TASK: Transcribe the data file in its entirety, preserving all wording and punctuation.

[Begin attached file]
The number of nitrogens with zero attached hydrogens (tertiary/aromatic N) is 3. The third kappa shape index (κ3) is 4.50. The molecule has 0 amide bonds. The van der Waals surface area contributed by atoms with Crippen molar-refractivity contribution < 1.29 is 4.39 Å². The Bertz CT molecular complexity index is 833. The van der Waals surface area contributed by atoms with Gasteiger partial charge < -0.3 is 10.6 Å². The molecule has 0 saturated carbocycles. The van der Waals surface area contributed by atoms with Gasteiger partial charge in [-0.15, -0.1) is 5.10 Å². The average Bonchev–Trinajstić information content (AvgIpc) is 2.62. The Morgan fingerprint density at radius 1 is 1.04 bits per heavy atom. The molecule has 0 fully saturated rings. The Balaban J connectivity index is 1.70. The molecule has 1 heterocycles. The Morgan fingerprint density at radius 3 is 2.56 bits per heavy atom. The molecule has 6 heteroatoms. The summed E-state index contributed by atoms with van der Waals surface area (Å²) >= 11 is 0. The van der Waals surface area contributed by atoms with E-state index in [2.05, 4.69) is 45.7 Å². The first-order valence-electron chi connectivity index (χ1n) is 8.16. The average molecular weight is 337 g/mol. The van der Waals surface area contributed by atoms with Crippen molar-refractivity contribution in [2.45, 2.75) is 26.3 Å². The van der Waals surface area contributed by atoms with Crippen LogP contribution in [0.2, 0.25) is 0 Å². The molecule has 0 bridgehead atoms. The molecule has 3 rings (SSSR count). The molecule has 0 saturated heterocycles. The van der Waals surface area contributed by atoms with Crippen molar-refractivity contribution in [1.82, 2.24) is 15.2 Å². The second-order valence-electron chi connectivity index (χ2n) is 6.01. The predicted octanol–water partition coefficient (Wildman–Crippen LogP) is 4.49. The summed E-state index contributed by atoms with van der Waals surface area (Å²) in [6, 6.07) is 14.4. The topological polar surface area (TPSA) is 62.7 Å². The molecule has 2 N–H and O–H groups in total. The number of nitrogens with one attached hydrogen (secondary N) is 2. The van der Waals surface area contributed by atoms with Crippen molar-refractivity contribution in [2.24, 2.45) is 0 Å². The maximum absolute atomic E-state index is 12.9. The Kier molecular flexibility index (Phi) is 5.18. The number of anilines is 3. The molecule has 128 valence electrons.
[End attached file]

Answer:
The number of nitrogens with zero attached hydrogens (tertiary/aromatic N) is 3. The third kappa shape index (κ3) is 4.50. The molecule has 0 amide bonds. The van der Waals surface area contributed by atoms with Crippen molar-refractivity contribution < 1.29 is 4.39 Å². The Bertz CT molecular complexity index is 833. The van der Waals surface area contributed by atoms with Gasteiger partial charge < -0.3 is 10.6 Å². The molecule has 0 saturated carbocycles. The van der Waals surface area contributed by atoms with Gasteiger partial charge in [-0.15, -0.1) is 5.10 Å². The average Bonchev–Trinajstić information content (AvgIpc) is 2.62. The Morgan fingerprint density at radius 1 is 1.04 bits per heavy atom. The molecule has 0 fully saturated rings. The Balaban J connectivity index is 1.70. The molecule has 1 heterocycles. The Morgan fingerprint density at radius 3 is 2.56 bits per heavy atom. The molecule has 6 heteroatoms. The summed E-state index contributed by atoms with van der Waals surface area (Å²) >= 11 is 0. The van der Waals surface area contributed by atoms with E-state index in [2.05, 4.69) is 45.7 Å². The first-order valence-electron chi connectivity index (χ1n) is 8.16. The average molecular weight is 337 g/mol. The van der Waals surface area contributed by atoms with Crippen molar-refractivity contribution in [2.45, 2.75) is 26.3 Å². The van der Waals surface area contributed by atoms with Crippen LogP contribution in [0.2, 0.25) is 0 Å². The molecule has 0 bridgehead atoms. The molecule has 3 rings (SSSR count). The molecule has 0 saturated heterocycles. The van der Waals surface area contributed by atoms with Crippen molar-refractivity contribution in [1.82, 2.24) is 15.2 Å². The second-order valence-electron chi connectivity index (χ2n) is 6.01. The predicted octanol–water partition coefficient (Wildman–Crippen LogP) is 4.49. The summed E-state index contributed by atoms with van der Waals surface area (Å²) in [6, 6.07) is 14.4. The topological polar surface area (TPSA) is 62.7 Å². The molecule has 2 N–H and O–H groups in total. The number of nitrogens with one attached hydrogen (secondary N) is 2. The van der Waals surface area contributed by atoms with Crippen molar-refractivity contribution in [2.24, 2.45) is 0 Å². The maximum absolute atomic E-state index is 12.9. The Kier molecular flexibility index (Phi) is 5.18. The number of anilines is 3. The molecule has 128 valence electrons.